Building on in-depth interdisciplinary research on the relationship between urban theory and urban history (see the USI FWO-WOG ‘Urban Agency II: The Historical Fabrication of the City as an Object of Study’) the project Urban Agency III will examine the relationship between the institutional embedding of urban studies and the orientation, nature and performativity of the research involved.
The program will:
- chart the differences between urban studies institutes and analyze the origins thereof
- examine the consequences of the institutional factors
- identify good practices and develop scientific propositions and recommendations for policy makers.
The institutional embedding of urban studies
Over the past decade, there is a remarkable upsurge of strategic interest in the field of urban studies in universities in Europe and beyond. Fueled by ‘urban age’ discourses, which tirelessly repeat claims that today more than half of the world's population lives within cities and that mayors will save the world from climate change, environmental degradation, intercultural conflicts and rampant social inequalities, university leaders are considering ‘urban studies institutes’ as a must have strategic asset to position themselves in local and global networks of knowledge production. Indeed, the past decade has seen an impressive rise of interdisciplinary platforms for urban studies research at universities, more often than not with strong support and even on the instigation of university leadership.
These institutes and centers are mostly conceived as platforms which gather and bring into dialogue a broad variety of disciplines, ranging from urban sociology, political sciences, history, geography, demography and transport economy to architecture, urban planning and engineering to environmental and health sciences.On the surface, the rationale thereof is clear:
- Integrated and interdisciplinary research is at the order of the day in other fields as well, environmental studies being only the most prominent example.
- These institutes and research centers are designed to tackle environmental, social and cultural problems which escape the confines of the nation state and which require an integrated and interdisciplinary approach.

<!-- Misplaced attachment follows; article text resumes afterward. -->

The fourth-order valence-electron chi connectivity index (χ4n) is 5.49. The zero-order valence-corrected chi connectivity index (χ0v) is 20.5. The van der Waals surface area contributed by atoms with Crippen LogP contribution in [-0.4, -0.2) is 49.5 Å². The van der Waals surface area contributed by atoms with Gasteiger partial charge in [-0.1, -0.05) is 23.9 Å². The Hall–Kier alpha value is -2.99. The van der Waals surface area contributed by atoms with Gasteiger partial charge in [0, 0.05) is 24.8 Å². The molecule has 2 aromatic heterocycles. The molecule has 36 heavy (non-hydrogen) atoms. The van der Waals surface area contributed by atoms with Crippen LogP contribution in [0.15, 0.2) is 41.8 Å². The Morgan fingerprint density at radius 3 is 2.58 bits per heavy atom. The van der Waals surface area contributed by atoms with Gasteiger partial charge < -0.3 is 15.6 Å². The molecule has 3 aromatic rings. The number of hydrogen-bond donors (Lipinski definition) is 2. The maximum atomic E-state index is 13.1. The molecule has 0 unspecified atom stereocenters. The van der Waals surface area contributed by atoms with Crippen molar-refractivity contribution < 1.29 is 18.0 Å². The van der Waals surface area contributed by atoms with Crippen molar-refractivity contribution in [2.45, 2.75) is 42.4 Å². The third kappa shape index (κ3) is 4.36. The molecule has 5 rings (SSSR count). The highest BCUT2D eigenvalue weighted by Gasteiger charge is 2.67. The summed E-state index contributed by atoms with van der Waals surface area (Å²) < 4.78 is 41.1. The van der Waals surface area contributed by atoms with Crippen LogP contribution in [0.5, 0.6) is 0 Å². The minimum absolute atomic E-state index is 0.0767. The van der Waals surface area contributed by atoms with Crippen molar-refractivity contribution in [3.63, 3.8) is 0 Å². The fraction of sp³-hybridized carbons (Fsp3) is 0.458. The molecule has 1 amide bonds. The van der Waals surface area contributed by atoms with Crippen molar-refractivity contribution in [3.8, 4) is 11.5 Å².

- Such interdisciplinary platforms take shape in a context in which cities and urban actors reposition themselves relative to the nation state and to international political and institutional networks and in which universities reposition themselves as partners in emerging knowledge alliances with progressive cities and city networks.
- This seems to happen with an eye at gaining a competitive edge on other knowledge producing institutions.
However, while the broader context is clear, questions remain with regard to the local differences and specificities of the institutions and research centers involved. Depending on the local institutional context and other historical contingencies the disciplines and expertise involved vary strongly, as do the specific research approaches and priorities which materialize in collaborative projects. At present, an overview of these differences is totally lacking, as we have hardly a view on the ‘institutional landscape’ of urban studies – even in Europe only. By implication, and even more importantly, we are totally in the dark with respect to the consequences of the specific institutional characteristics for the thematic choices, the research questions and the conceptual and methodological approaches of the researchers involved. What exactly is the relationship between the institutional environment on the one hand, and the nature of the research on the other? What works and what does not?